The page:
We have recently shown in vitro that the chaperone and serine protease HtrA secreted by C. jejuni exerts a novel pathogenicity factor that is involved in bacterial invasion and transmigration across epithelial cells by cleaving E-cadherin and opening cell-to-cell junctions [2023]. In the in vivo study presented here we investigated the impact of the htrA gene in pathogen-host-interaction and induction of immunopathology upon C. jejuni infection. To address this, conventionally colonized infant mice were infected either with the C. jejuni knockout mutant NCTC11168∆htrA or its syngenic parental WT strain at the age of 3 weeks immediatedly after weaning. Even though only a subset of mice harboured the respective strain in the intestinal tract, about one third of infected mice suffered from bloody diarrhea. In a previous infection study with another C. jejuni strain (B2), having highly efficient colonizing properties, virtually all infant mice harboured the pathogen at day 7 p.i., whereas up to 90% of mice displayed bloody diarrhea [30]. However, in our experiments with parental strain NCTC11168, but not ∆htrA mutant infected infant mice exhibited multi-fold increased numbers of colonic apoptotic cells at day 7 p.i. as compared to naïve controls. Conversely, the number of proliferating cells was significantly increased in ∆htrA but not parental strain infected mice indicative for up-regulated regenerative properties of intestinal epithelial cells thereby counteracting C. jejuni induced tissue damage. Less pronounced intestinal immunopathology due to the absence of HtrA was further underlined by lower expression levels of colonic pro-inflammatory cytokines such as TNF-α and IFN-γ, which have been shown to be key cytokines mediating C. jejuni induced immunopathology in murine infection models with different clinical severity [24, 25]. Interestingly, less distinct intestinal immunopathology was accompanied by lower colonic expression levels of the matrix-degrading enzyme MMP-2 and its endogenous inhibitor TIMP-1 seven days following ∆htrA as compared to the parental strain infection. These MMP expression data are in good agreement with previous studies demonstrating that MMP-2 is up-regulated in acute and chronic small as well as large intestinal inflammation in mice and men [32, 33, 3538]. For the first time we have now presented evidence that MMP-2 might also play an important role in mediating C. jejuni-induced disease, which is currently further unravelled in ongoing studies.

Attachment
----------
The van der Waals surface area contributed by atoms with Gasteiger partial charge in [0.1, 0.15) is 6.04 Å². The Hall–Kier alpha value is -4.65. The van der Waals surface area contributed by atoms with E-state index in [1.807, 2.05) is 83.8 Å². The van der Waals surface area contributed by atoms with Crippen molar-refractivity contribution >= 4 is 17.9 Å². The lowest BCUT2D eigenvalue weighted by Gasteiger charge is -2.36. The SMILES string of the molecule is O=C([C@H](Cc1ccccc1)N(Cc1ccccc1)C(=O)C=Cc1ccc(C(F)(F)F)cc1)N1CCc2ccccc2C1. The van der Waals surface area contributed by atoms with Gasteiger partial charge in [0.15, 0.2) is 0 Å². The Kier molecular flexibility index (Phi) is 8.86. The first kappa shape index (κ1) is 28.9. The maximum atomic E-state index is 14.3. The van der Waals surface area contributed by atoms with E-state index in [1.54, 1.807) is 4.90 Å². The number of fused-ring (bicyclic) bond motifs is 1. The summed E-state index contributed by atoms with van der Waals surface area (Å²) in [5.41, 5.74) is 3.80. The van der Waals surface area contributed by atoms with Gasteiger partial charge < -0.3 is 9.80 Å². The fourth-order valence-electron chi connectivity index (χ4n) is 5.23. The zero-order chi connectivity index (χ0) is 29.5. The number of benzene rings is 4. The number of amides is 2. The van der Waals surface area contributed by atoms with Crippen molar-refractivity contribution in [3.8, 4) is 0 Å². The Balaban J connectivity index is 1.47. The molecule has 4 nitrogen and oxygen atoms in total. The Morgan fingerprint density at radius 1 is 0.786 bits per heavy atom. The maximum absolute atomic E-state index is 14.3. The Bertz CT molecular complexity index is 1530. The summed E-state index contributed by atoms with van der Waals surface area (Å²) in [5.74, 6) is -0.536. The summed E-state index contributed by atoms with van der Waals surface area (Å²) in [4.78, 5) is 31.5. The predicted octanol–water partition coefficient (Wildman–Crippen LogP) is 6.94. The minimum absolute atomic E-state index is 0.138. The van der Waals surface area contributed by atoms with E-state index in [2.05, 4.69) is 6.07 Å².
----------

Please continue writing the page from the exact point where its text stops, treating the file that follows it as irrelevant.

Surprisingly, rather mild to moderate histopathological sequelae of C. jejuni infection could be detected as early as one week in extra-intestinal organs such as liver, kidneys and lungs. All organ samples were free of viable C. jejuni as shown by negative cultures. In our previous study, C. jejuni B2 strain infected infant mice exhibited histopathological changes in the respective organs more than 100 days p.i. [30] with inflammatory foci consisting mainly of accumulated CD3-positive T cells [31]. Strikingly, in the present study, extra-intestinal histopathological changes in kidneys and lungs were less distinct one week following ∆htrA as compared to parental strain infection. Hence, absence of the HtrA protein is not only associated with less pronounced intestinal but also extra-intestinal inflammation.

In humans, only very few cases of pathogen-associated disease manifestations affecting liver, lungs, heart or spleen have been reported in severely immuno-compromized patients with C. jejuni bacteremia [3941]. Fauchere and coworkers showed in isolator-raised germfree mice that C. jejuni was cleared from extra-intestinal compartments such as liver and spleen and the circulation within 24 hours following infection most likely due to non-specific bactericidal factors such as phagocytes and complement [42]. Histopathological changes within extra-intestinal organs, however, were not investigated [42]. In the context with our previous observation that CD3-positive cells accumulate at extra-intestinal locations, it is tempting to speculate that potentially pro-inflammatory immune cell populations might be attracted to the extra-intestinal compartments very early following infection before the subsequent clearing of the pathogen. These immune cells might then further reside in the respective organs and explain the sterile inflammatory responses in extra-intestinal tissue sites observed 7 days p.i. as well as in asymptomatic long-term C. jejuni carriers more than 100 days p.i. [30, 31].